Travelling for Therapy

By Danielle Pope

Uluru Kata Tjuta national park, Northern Territory, Australia (Intrepid)
Uluru Kata Tjuta national park, Northern Territory, Australia (Intrepid)
Getting away is not just about having a bit of R and R, it’s also about seeking places in the outer world that can push us towards where we need to go within.

Why do we travel? Outside of the immediate physical pleasure, there is often an emotional and psychological reason that fills us with wanderlust. We might be searching for how to be calmer or how to find a way to rethink our goals. We might long for a greater sense of confidence or an escape from debilitating feelings of envy. Ideally, where we travel should help us with our attempts at personal growth.

Speaking at The School of Life Australia, author and philosopher Alain de Botton says travel is a sort of therapy, “The point of travel is to go to places that can help us with our inner evolution; the outer journey should assist us with the inner one.” De Botton says that every physical location around the world contains qualities that can support some kind of beneficial change inside a person. Under this view, physical locations are more than just a place to enjoy externally, but are also a place where we can find internal locations of perspective, joy, calm and resilience.

De Botton says we should learn to become more “conscious travellers”, and relearn how to be ambitious about travel, seeing it as a way to help us be better versions of ourselves.

It is with this philosophy in mind that Intrepid Travel has partnered with The School of Life Australia to offer a new series of unique tours, named The Art of Travel. These tours will explore the notion of travelling for pleasure and how travel, when approached the right way, can play a critical role in helping us grow into better versions of ourselves.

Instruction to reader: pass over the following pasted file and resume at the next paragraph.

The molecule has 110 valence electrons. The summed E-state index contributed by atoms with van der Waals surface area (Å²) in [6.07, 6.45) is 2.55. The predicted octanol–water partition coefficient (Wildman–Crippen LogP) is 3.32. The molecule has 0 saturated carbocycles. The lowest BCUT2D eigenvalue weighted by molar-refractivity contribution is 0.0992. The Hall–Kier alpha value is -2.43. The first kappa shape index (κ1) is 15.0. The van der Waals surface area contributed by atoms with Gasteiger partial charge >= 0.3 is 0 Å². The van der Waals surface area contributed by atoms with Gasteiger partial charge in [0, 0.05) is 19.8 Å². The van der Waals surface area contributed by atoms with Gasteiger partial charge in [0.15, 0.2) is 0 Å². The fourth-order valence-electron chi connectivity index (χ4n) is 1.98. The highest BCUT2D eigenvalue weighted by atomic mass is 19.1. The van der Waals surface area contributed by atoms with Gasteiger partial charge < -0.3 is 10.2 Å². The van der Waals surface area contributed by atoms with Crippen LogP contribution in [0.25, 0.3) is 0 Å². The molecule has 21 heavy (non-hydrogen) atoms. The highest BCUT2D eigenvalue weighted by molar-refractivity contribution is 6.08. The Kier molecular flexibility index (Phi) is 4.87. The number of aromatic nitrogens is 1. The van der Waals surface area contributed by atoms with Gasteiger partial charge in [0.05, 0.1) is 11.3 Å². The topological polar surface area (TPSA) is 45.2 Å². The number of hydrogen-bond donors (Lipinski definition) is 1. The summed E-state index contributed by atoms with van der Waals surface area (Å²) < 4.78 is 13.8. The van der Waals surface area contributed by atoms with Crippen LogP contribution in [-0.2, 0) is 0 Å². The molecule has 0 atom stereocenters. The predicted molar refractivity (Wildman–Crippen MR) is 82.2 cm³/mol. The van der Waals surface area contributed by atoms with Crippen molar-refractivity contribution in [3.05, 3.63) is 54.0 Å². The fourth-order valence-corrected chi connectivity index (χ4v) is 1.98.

The first tour: The Red Centre – On Humility and Perspective – takes travellers to Central Australia, to explore the value of humility and perspective by confronting the power of the Australian desert. This tour has been designed to help participants step back and think differently about the bigger picture, in conversation with other curious and open-minded people.

Participants will visit Alice Springs, the East MacDonnell Ranges, Kings Canyon and Uluru, and explore a variety of themes throughout the journey, including: sociability, relating to others, culture and beauty, career perspective, personal confidence, meaning and joy.

Christian Stenta, faculty member at The School of Life and tour leader for The Red Centre says, “The Art of Travel provides a unique opportunity to tune out from the day-today distractions we face at home and in the office, and creates a space for us to explore the essentials of life in nature’s classroom.”

The Red Centre – On Humility and Perspective will take place in Central Australia from 10-15 September, with tickets on sale now at


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